Besides the aversion to taste-bud-obliterating beer, each brewery is relatively small in distribution and size, and young—none was in existence before 2007. Perhaps not coincidentally, the Commons and Occidental brew my two favorite beers—the impeccable Urban Farmhouse Ale and a crisp Kölsch, respectively.

The pride in holding out brings to mind that episode of Seinfeld, when the gang held a bet to see who could go the longest without indulging in self-gratification.

"It's an anti-arms race to see who isn't going to," says Josh Grgas, brand and operations manager for the Commons, which opened in 2011. "We've joked with Occidental and Heater Allen about doing a collaboration and doing an IPA."

The feeling is mutual in St. Johns: "The Commons? If they made one we'd give them lots of shit for it," Occidental Brewing co-owner Ben Engler says. "We'll never do one. There's no reason why we'd do one and we never will."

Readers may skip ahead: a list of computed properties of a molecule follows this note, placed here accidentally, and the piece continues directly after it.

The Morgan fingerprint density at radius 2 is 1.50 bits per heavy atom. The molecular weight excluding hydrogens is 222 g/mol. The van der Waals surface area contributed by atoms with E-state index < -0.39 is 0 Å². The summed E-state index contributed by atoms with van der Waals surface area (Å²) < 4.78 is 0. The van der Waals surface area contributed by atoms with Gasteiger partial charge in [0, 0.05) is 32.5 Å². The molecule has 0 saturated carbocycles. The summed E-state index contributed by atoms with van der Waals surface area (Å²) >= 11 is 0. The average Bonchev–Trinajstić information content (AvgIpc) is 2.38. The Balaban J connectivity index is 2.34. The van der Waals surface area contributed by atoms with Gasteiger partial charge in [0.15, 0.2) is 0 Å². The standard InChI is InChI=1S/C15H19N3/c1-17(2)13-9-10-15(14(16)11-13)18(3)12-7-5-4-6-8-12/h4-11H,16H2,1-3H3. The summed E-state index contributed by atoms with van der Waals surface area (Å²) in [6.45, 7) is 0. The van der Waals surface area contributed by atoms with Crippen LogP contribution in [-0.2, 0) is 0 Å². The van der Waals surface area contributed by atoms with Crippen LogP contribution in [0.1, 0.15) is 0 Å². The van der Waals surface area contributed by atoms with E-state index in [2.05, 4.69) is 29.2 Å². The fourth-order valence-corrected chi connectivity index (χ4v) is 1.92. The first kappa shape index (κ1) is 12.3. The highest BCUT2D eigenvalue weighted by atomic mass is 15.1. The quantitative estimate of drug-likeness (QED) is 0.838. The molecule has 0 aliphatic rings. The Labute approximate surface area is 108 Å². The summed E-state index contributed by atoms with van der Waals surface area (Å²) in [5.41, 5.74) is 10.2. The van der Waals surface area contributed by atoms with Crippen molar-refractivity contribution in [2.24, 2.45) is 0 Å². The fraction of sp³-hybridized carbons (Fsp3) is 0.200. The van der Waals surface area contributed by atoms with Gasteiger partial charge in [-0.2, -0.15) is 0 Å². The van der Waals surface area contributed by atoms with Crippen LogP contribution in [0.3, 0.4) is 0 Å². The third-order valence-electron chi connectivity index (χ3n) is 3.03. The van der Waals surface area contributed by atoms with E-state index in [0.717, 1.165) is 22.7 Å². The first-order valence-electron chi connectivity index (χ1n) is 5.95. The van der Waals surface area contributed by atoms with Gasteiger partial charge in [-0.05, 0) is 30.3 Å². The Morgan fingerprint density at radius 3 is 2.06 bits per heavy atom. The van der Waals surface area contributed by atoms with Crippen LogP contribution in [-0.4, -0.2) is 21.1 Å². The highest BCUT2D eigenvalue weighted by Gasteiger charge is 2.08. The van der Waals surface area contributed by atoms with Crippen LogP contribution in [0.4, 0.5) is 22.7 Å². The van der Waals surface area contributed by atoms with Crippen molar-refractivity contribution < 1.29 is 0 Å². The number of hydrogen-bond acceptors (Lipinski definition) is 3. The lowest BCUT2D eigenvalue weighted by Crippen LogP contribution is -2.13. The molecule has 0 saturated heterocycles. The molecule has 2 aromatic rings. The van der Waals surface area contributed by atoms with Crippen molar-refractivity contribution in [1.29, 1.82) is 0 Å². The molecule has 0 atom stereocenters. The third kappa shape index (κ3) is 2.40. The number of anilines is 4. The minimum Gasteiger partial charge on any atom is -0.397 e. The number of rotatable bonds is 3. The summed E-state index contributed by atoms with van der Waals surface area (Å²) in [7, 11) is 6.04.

Grgas points out that Upright Brewing refrained for a while, but eventually scratched that hoppy itch. It makes sense that microbrewers, particularly in the Pacific Northwest, started out with bold IPAs. Herz of the Brewers Association says the region is responsible for roughly 30 percent of the world's hop production; plus, IPAs are a direct rebellion to the watery suds guzzled for decades.

Now, however, the market is saturated, and Grgas says there just isn't much more to add to the conversation.

"It was a willful decision not to make an IPA," he says. "There are tons of breweries out there making very good examples of IPA."

Grgas compared IPAs to strong flavors like pork belly and fried foods, which makes them tough to enjoy daily. "We really nerd out on a fresh salad," he says.

Arney, from Ale Apothecary, put it more bluntly: "When you have one of those beers that just beats up your palate like that, it makes it hard to appreciate anything else."

Also, for these niche brewers, an IPA doesn't necessarily fit their style. Occidental, for example, specializes in German beers, where hop blasts were, until recently, unheard of. (Stammtisch and Prost, those stellar German beer houses, also do not offer IPAs.)